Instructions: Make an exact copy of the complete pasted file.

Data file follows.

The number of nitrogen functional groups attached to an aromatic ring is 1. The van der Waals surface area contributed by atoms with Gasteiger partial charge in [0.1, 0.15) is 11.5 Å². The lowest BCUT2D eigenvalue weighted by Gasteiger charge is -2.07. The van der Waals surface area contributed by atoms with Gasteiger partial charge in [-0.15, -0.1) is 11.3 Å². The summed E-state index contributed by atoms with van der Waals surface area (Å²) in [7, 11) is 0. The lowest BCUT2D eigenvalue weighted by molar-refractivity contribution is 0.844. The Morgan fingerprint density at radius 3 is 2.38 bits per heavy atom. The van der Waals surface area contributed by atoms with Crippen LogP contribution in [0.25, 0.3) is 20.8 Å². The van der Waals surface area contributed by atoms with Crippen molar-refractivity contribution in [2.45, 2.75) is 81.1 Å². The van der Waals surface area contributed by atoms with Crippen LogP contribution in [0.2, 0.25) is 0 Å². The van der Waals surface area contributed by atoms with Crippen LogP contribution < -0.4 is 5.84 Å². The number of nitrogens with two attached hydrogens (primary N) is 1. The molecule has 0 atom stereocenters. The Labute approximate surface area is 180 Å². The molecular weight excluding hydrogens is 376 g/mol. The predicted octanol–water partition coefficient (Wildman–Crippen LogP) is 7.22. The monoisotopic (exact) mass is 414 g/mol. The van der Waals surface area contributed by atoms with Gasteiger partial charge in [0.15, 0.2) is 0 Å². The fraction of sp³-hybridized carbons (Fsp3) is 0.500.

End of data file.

The number of nitrogen functional groups attached to an aromatic ring is 1. The van der Waals surface area contributed by atoms with Gasteiger partial charge in [0.1, 0.15) is 11.5 Å². The lowest BCUT2D eigenvalue weighted by Gasteiger charge is -2.07. The van der Waals surface area contributed by atoms with Gasteiger partial charge in [-0.15, -0.1) is 11.3 Å². The summed E-state index contributed by atoms with van der Waals surface area (Å²) in [7, 11) is 0. The lowest BCUT2D eigenvalue weighted by molar-refractivity contribution is 0.844. The Morgan fingerprint density at radius 3 is 2.38 bits per heavy atom. The van der Waals surface area contributed by atoms with Crippen LogP contribution in [0.25, 0.3) is 20.8 Å². The van der Waals surface area contributed by atoms with Crippen molar-refractivity contribution in [2.45, 2.75) is 81.1 Å². The van der Waals surface area contributed by atoms with Crippen LogP contribution in [0.2, 0.25) is 0 Å². The van der Waals surface area contributed by atoms with Crippen LogP contribution < -0.4 is 5.84 Å². The number of nitrogens with two attached hydrogens (primary N) is 1. The molecule has 0 atom stereocenters. The Labute approximate surface area is 180 Å². The molecular weight excluding hydrogens is 376 g/mol. The predicted octanol–water partition coefficient (Wildman–Crippen LogP) is 7.22. The monoisotopic (exact) mass is 414 g/mol. The van der Waals surface area contributed by atoms with Gasteiger partial charge in [0.15, 0.2) is 0 Å². The fraction of sp³-hybridized carbons (Fsp3) is 0.500.